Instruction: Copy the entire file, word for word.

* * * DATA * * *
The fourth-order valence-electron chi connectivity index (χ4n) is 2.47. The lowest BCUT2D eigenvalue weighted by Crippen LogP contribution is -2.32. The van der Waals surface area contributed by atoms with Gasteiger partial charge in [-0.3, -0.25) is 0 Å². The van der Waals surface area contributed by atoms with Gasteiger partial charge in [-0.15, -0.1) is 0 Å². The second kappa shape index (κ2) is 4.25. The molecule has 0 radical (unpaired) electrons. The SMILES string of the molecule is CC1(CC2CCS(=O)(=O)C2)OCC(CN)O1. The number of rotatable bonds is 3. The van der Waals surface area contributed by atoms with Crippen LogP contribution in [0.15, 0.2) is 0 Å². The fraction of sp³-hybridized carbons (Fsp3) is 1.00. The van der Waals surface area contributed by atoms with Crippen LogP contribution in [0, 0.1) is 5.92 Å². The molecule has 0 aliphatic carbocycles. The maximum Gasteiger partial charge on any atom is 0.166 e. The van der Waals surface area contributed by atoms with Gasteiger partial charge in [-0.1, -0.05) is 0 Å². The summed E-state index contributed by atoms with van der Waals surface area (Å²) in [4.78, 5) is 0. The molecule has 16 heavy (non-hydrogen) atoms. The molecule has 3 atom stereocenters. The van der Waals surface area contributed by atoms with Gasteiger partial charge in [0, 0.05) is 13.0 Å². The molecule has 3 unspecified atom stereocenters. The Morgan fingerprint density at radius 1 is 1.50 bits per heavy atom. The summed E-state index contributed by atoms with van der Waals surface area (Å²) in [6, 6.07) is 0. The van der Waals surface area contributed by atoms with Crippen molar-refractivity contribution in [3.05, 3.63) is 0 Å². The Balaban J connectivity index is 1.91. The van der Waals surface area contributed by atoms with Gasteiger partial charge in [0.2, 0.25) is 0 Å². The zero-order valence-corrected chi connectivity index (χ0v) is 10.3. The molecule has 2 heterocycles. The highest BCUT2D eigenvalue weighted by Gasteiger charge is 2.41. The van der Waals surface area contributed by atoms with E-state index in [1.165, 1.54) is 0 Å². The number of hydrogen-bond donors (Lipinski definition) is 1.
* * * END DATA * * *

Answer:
The fourth-order valence-electron chi connectivity index (χ4n) is 2.47. The lowest BCUT2D eigenvalue weighted by Crippen LogP contribution is -2.32. The van der Waals surface area contributed by atoms with Gasteiger partial charge in [-0.3, -0.25) is 0 Å². The van der Waals surface area contributed by atoms with Gasteiger partial charge in [-0.15, -0.1) is 0 Å². The second kappa shape index (κ2) is 4.25. The molecule has 0 radical (unpaired) electrons. The SMILES string of the molecule is CC1(CC2CCS(=O)(=O)C2)OCC(CN)O1. The number of rotatable bonds is 3. The van der Waals surface area contributed by atoms with Crippen LogP contribution in [0.15, 0.2) is 0 Å². The fraction of sp³-hybridized carbons (Fsp3) is 1.00. The van der Waals surface area contributed by atoms with Crippen LogP contribution in [0, 0.1) is 5.92 Å². The molecule has 0 aliphatic carbocycles. The maximum Gasteiger partial charge on any atom is 0.166 e. The van der Waals surface area contributed by atoms with Gasteiger partial charge in [-0.1, -0.05) is 0 Å². The summed E-state index contributed by atoms with van der Waals surface area (Å²) in [4.78, 5) is 0. The molecule has 16 heavy (non-hydrogen) atoms. The molecule has 3 atom stereocenters. The van der Waals surface area contributed by atoms with Gasteiger partial charge in [0, 0.05) is 13.0 Å². The molecule has 3 unspecified atom stereocenters. The Morgan fingerprint density at radius 1 is 1.50 bits per heavy atom. The summed E-state index contributed by atoms with van der Waals surface area (Å²) in [6, 6.07) is 0. The van der Waals surface area contributed by atoms with Crippen molar-refractivity contribution in [3.05, 3.63) is 0 Å². The Balaban J connectivity index is 1.91. The van der Waals surface area contributed by atoms with Gasteiger partial charge in [0.2, 0.25) is 0 Å². The zero-order valence-corrected chi connectivity index (χ0v) is 10.3. The molecule has 2 heterocycles. The highest BCUT2D eigenvalue weighted by Gasteiger charge is 2.41. The van der Waals surface area contributed by atoms with E-state index in [1.165, 1.54) is 0 Å². The number of hydrogen-bond donors (Lipinski definition) is 1.